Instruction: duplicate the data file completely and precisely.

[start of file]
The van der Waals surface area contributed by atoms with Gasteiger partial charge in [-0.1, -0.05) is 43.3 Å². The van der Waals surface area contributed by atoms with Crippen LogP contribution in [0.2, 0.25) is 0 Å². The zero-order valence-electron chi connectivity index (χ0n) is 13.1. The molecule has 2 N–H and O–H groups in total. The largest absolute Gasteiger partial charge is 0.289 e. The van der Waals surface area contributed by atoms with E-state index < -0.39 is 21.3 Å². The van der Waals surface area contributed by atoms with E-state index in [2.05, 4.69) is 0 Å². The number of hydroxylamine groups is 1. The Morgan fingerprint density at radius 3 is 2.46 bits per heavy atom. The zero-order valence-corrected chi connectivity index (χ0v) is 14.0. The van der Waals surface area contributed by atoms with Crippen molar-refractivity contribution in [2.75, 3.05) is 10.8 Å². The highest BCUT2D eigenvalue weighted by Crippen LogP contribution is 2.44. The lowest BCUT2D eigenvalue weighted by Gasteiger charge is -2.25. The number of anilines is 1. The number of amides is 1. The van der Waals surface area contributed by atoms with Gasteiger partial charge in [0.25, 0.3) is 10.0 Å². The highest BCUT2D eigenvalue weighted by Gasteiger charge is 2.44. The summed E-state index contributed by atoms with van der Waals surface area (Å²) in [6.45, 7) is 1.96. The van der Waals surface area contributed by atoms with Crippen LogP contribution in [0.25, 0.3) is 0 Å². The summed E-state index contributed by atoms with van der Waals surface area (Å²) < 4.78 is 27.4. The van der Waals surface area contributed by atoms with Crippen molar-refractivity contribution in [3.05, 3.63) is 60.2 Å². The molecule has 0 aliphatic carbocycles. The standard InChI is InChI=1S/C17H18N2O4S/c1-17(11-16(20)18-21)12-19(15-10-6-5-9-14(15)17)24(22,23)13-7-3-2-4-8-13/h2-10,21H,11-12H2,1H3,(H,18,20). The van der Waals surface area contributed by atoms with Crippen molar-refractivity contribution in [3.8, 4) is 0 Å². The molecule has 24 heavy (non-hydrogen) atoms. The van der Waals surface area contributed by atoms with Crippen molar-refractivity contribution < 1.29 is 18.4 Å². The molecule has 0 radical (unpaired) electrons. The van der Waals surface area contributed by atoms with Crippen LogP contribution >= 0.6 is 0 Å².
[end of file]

The van der Waals surface area contributed by atoms with Gasteiger partial charge in [-0.1, -0.05) is 43.3 Å². The van der Waals surface area contributed by atoms with Crippen LogP contribution in [0.2, 0.25) is 0 Å². The zero-order valence-electron chi connectivity index (χ0n) is 13.1. The molecule has 2 N–H and O–H groups in total. The largest absolute Gasteiger partial charge is 0.289 e. The van der Waals surface area contributed by atoms with E-state index < -0.39 is 21.3 Å². The van der Waals surface area contributed by atoms with E-state index in [2.05, 4.69) is 0 Å². The number of hydroxylamine groups is 1. The Morgan fingerprint density at radius 3 is 2.46 bits per heavy atom. The zero-order valence-corrected chi connectivity index (χ0v) is 14.0. The van der Waals surface area contributed by atoms with Crippen molar-refractivity contribution in [2.75, 3.05) is 10.8 Å². The highest BCUT2D eigenvalue weighted by Crippen LogP contribution is 2.44. The lowest BCUT2D eigenvalue weighted by Gasteiger charge is -2.25. The number of anilines is 1. The number of amides is 1. The van der Waals surface area contributed by atoms with Gasteiger partial charge in [0.25, 0.3) is 10.0 Å². The highest BCUT2D eigenvalue weighted by Gasteiger charge is 2.44. The summed E-state index contributed by atoms with van der Waals surface area (Å²) in [6.45, 7) is 1.96. The van der Waals surface area contributed by atoms with Crippen LogP contribution in [0.25, 0.3) is 0 Å². The summed E-state index contributed by atoms with van der Waals surface area (Å²) < 4.78 is 27.4. The van der Waals surface area contributed by atoms with Crippen molar-refractivity contribution in [3.05, 3.63) is 60.2 Å². The molecule has 0 aliphatic carbocycles. The standard InChI is InChI=1S/C17H18N2O4S/c1-17(11-16(20)18-21)12-19(15-10-6-5-9-14(15)17)24(22,23)13-7-3-2-4-8-13/h2-10,21H,11-12H2,1H3,(H,18,20). The van der Waals surface area contributed by atoms with Crippen molar-refractivity contribution in [3.8, 4) is 0 Å². The molecule has 24 heavy (non-hydrogen) atoms. The van der Waals surface area contributed by atoms with Crippen molar-refractivity contribution < 1.29 is 18.4 Å². The molecule has 0 radical (unpaired) electrons. The van der Waals surface area contributed by atoms with Crippen LogP contribution >= 0.6 is 0 Å².